Man in 30s sent home from ER by nurse practitioner, dies of pulmonary embolism

Pulmonary embolism is commonly misdiagnosed in hospital emergency rooms (ER). Over 50,000 people die each year in the United States because of this dangerous medical condition.

• Over 25% of ER patients with pulmonary embolism are misdiagnosed.

• The numbers are even worse for those patients admitted to a hospital, where over 50% of patients who have a pulmonary embolism are misdiagnosed.

What is pulmonary embolism?

Pulmonary embolism is a potentially life-threatening medical condition where a blood clot forms and gets lodged in an artery going to one of the lungs (and sometimes both lungs). Most of the time, the blood clot originates in the deep veins of the legs, from a condition known as deep vein thrombosis (DVT).

When multiple blood clots form and travel to arteries supplying both lungs it’s described as bilateral pulmonary embolism.

What are the signs and symptoms of pulmonary embolism?

One of the reasons that pulmonary embolism is so often misdiagnosed is that the signs and symptoms are consistent with various other conditions. The classic signs and symptoms include:

• Chest pain

• Shortness of breath

• Cough

• Fast or irregular heartbeat

• Skin conditions, including clamminess, sweating, or discoloration

• Feeling faint or dizzy

When a patient has one or more of these signs and symptoms, physicians should consider the possibility of pulmonary embolism in their differential diagnosis.

Physicians are trained in medical school in the differential diagnosis process. This requires taking a thorough patient history and performing a physical exam, and then making a list of all potential diagnoses or conditions that could explain the patient’s medical condition. Then, through testing and reassessment, conditions are ruled out, starting with the most dangerous one.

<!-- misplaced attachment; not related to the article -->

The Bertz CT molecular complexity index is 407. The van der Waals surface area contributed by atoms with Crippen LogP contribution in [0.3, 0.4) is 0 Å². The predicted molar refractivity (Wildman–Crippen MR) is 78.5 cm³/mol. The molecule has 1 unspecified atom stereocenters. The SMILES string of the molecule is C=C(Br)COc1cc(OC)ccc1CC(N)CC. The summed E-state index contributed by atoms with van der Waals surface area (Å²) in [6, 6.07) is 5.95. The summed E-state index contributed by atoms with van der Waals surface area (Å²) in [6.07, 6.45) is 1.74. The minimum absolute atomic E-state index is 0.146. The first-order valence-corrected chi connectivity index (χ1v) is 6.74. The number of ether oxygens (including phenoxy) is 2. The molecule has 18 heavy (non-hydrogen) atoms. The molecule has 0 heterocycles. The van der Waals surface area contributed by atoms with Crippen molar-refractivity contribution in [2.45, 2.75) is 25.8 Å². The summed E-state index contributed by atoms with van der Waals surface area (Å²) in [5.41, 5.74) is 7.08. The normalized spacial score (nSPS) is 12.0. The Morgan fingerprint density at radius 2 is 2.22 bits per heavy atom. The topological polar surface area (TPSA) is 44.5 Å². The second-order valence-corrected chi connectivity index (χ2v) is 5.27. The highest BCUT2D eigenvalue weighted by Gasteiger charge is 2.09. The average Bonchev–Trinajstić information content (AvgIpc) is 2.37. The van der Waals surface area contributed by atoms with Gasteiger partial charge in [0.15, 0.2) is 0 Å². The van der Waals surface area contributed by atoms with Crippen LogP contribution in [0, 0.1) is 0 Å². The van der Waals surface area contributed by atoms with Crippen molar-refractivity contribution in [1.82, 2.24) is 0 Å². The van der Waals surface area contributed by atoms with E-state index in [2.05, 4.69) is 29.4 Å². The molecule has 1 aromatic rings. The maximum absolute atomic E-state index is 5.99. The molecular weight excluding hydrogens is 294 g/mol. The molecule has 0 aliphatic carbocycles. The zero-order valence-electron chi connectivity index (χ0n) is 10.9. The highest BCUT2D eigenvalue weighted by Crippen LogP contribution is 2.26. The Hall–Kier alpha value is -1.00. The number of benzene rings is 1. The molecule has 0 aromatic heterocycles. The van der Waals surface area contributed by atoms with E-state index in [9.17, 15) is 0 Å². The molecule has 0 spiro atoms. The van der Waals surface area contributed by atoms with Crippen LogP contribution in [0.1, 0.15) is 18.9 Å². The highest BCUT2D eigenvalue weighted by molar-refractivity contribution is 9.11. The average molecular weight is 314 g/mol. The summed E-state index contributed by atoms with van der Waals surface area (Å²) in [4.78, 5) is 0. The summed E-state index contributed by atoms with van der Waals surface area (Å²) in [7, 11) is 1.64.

Even though pulmonary embolism can be difficult to diagnose, if doctors (and physician assistants and nurse practitioners) follow the differential diagnosis process, they will usually arrive at the correct diagnosis. When diagnostic steps are skipped in favor of shortcuts, though, it places the patient in needless danger.

That’s what happened to a man in his 30s who went to a hospital ER in the Dallas area, where he was evaluated and discharged by a nurse practitioner. Let’s call him John.

John told the nurse practitioner that he had a history of DVTs from about a decade earlier, but hadn’t had problems with them since then. He went to the ER because of chest pain and shortness of breath, and when his vital signs were taken, he had high blood pressure.

Within two hours of arriving at the hospital, the ER nurse practitioner discharged without an appropriate workup. The nurse practitioner told John that his chest x-ray looked clear and that he was probably dehydrated and just needed to drink some water. Within a few hours, John went into cardiac arrest and was taken to another hospital, where they discovered bilateral pulmonary embolism. It wasn’t long until he was dead.

Treatment for pulmonary embolism

Fortunately, there are tools available to physicians to treat pulmonary embolism.

Anticoagulation medications prevent clot formation. Clot-busting medications, such as tPA, dissolve clots that already formed. In some situations, thrombectomy surgery may be necessary to remove a clot that’s blocking a blood vessel. After successful treatment for pulmonary embolism, many patients are placed on long-term anticoagulation medications because of the risk of another one forming.

If you’ve been seriously injured because of poor medical care in Texas involving a pulmonary embolism, contact a top-rated, experienced Texas medical malpractice lawyer for a free consultation about your potential case.

Robert Painter
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Robert Painter

Robert Painter is an award-winning medical malpractice attorney at Painter Law Firm Medical Malpractice Attorneys in Houston, Texas. He is a former hospital administrator who represents patients and family members in medical negligence and wrongful death lawsuits all over Texas. Contact him for a free consultation and strategy session by calling 281-580-8800 or emailing him right now.